Coaches are in tough positions. The team wins and the credit goes to the star player. Not the coach, of course, but the home-run hitter, perfect shooter or lightning-fast running back.

But if the team loses, it’s the coach who’s often assigned the blame. Washington is no different. When the housing market is playing well, it’s coach/secretary Alphonso Jackson who receives hardly any recognition for his execution strategies. But when the game got tough the blame undeservingly fell on the secretary’s head.

Now, Alphonso Jackson is a tough ol’ fella, and he’s been in this business long enough to know you often take more licks than you give. But this Sunday’s Washington Post cover story detailing his tenure as housing secretary was way out of bounds.

Although the Post dedicated quite a few column inches to criticisms of Secretary Jackson’s term, they failed to include even one mention of the success that happened in the years leading up to the unfortunate but inevitable housing situation. I’ve written about that before, so no need to rehash it now. But these accomplishments are noteworthy, and since the Post won’t print them, I will.

For example, Jackson’s Department of Housing and Urban Development (HUD) decreased the number of the chronically homeless from 2005-2006 by nearly 12 percent — that’s a first, by the way. This decrease did not come at an easy time, either. Need I remind you that in August 2005, hundreds of thousands of homes were destroyed by a little hurricane? But these statistics don’t help paint the picture of ineffectiveness the Post wanted to portray, so they simply didn’t print the information.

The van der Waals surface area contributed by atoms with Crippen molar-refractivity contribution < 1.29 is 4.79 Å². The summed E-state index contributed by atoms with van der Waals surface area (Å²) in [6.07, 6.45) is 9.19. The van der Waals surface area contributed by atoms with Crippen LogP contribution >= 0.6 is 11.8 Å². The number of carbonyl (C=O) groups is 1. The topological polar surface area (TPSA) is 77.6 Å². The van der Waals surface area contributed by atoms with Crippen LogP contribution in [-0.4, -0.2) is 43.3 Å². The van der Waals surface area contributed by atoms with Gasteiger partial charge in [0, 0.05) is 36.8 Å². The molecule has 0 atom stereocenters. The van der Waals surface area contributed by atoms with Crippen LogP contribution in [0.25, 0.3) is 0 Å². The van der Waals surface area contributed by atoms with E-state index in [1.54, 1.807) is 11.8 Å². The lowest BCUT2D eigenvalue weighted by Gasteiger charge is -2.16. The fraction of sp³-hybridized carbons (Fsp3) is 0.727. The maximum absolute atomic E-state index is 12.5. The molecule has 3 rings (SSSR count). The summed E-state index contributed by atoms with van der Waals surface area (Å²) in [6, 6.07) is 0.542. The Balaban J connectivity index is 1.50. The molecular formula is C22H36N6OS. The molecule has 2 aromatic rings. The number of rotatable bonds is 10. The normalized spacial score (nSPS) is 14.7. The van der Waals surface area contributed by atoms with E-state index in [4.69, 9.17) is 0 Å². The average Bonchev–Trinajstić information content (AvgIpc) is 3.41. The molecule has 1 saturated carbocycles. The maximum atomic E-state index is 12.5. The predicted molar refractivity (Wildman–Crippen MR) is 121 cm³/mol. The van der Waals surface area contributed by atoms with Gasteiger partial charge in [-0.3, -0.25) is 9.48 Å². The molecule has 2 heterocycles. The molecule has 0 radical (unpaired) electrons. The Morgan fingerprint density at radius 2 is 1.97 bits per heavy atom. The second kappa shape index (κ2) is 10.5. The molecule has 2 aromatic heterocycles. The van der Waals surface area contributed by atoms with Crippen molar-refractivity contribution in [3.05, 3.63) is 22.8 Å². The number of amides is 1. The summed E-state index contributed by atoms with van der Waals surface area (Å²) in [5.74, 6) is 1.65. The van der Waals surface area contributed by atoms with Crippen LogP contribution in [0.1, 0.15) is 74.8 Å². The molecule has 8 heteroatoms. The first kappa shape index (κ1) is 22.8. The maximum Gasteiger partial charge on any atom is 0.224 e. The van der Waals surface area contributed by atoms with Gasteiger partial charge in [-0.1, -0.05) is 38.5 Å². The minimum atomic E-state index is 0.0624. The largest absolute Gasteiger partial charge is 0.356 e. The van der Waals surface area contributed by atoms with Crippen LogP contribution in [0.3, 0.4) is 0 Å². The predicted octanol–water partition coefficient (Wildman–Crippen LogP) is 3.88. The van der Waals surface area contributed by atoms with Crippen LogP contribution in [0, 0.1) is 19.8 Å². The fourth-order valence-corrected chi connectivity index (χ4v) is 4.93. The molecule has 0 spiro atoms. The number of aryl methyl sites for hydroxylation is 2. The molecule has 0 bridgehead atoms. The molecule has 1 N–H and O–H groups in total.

Further, Jackson personally led the push to help 130,000-plus homeowners refinance their loans to make homeownership more affordable. And in case the media or America has forgotten, that is the goal of his department — more realizing the American dream. Specifically, HUD is dedicated to increasing ownership among minorities, which Sec. Jackson has done by significant measure: 3.5 million more since 2002.

Most importantly, HUD has finally been taken off of the Government Accountability Office’s “High-Risk” list, where it resided for the past 13 years.

Still, the media gives no credit for the previously mentioned accomplishments, but does accord Jackson all the blame for the recent housing contraction. When Sec. Jackson’s initiatives led the nation towards its housing goals, he surely deserved Coach of the Year; but critics call foul once and the secretary’s vast, sometimes even record-breaking accomplishments are somehow passed over.

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